The Institute of Cancer Research has rebranded as part of a drive to raise £100m by 2020 for a new drug development building.
The year-long project to revamp its identity, which cost £187,000, is intended to boost the institute’s profile and attract more funding for its influential cancer research.
It included internal and external website redesigns as well as new signage, stationery, lab coats and other resources across the ICR’s London sites in Chelsea and Sutton.
Inspired by images from science and medicine, the new logo features a series of coloured bars to depict stained sections of chromosomes or drug capsules.
The bars increase in size in line with the Fibonacci sequence, a series of numbers starting with zero in which each is the sum of the previous two. This pattern occurs commonly in nature – in the growth of pine cones, for example.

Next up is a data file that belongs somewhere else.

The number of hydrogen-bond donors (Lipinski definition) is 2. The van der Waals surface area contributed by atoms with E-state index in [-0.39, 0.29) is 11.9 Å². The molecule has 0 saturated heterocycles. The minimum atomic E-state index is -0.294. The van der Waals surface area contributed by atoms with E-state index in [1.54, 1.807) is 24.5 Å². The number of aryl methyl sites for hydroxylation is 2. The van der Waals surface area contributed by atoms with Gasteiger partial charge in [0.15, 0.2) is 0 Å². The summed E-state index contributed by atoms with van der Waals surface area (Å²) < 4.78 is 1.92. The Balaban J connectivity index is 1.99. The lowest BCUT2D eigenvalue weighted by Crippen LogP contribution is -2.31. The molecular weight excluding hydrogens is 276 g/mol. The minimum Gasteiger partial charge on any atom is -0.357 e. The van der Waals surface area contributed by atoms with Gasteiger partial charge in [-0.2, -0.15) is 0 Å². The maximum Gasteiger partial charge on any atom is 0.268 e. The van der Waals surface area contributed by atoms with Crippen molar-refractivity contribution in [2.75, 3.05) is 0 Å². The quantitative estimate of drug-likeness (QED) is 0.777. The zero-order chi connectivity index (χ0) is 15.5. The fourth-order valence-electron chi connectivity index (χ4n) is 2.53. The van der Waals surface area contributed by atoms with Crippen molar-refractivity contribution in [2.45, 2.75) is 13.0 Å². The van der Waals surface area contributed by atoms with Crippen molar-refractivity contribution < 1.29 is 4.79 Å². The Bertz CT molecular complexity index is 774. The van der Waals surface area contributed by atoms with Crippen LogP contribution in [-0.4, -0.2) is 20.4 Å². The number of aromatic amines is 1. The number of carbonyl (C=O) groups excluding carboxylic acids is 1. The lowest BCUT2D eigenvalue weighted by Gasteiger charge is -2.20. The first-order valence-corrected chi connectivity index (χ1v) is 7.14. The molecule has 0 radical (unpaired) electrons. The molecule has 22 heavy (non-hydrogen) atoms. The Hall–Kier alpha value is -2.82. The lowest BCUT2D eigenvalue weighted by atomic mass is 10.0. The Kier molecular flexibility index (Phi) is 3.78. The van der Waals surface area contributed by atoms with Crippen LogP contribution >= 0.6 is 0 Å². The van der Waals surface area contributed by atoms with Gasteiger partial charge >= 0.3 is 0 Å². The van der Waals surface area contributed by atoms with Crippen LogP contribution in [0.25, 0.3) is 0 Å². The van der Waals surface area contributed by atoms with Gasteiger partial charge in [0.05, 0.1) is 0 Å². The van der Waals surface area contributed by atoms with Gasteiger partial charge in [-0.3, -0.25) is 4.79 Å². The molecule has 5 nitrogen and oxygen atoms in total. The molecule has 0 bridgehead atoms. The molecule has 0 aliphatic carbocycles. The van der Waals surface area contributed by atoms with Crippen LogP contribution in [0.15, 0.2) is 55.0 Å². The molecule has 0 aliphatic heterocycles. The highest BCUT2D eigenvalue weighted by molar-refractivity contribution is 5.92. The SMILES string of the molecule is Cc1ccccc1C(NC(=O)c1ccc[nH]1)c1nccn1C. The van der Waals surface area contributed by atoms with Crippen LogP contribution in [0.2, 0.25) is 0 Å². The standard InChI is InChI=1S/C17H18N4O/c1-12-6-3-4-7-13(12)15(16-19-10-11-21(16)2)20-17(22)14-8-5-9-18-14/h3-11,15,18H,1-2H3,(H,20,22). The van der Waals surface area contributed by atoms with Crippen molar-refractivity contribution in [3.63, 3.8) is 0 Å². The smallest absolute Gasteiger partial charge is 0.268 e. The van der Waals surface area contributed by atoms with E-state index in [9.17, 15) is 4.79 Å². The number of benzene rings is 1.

Professor Alan Ashworth, chief executive of the ICR, said: "Our pioneering researchers have delivered tremendous benefits for cancer patients, but cancer research is a challenging and competitive field and we cannot afford to stand still.
"The new identity will help us to raise our profile so we can continue to attract the funding and the bright minds we need to help us make the discoveries that defeat cancer."
It provided the first convincing evidence that DNA damage is the basic cause of cancer, laying the foundation for the now universally accepted idea that cancer is a genetic disease.
The consultancy Saffron was commissioned to provide the rebrand.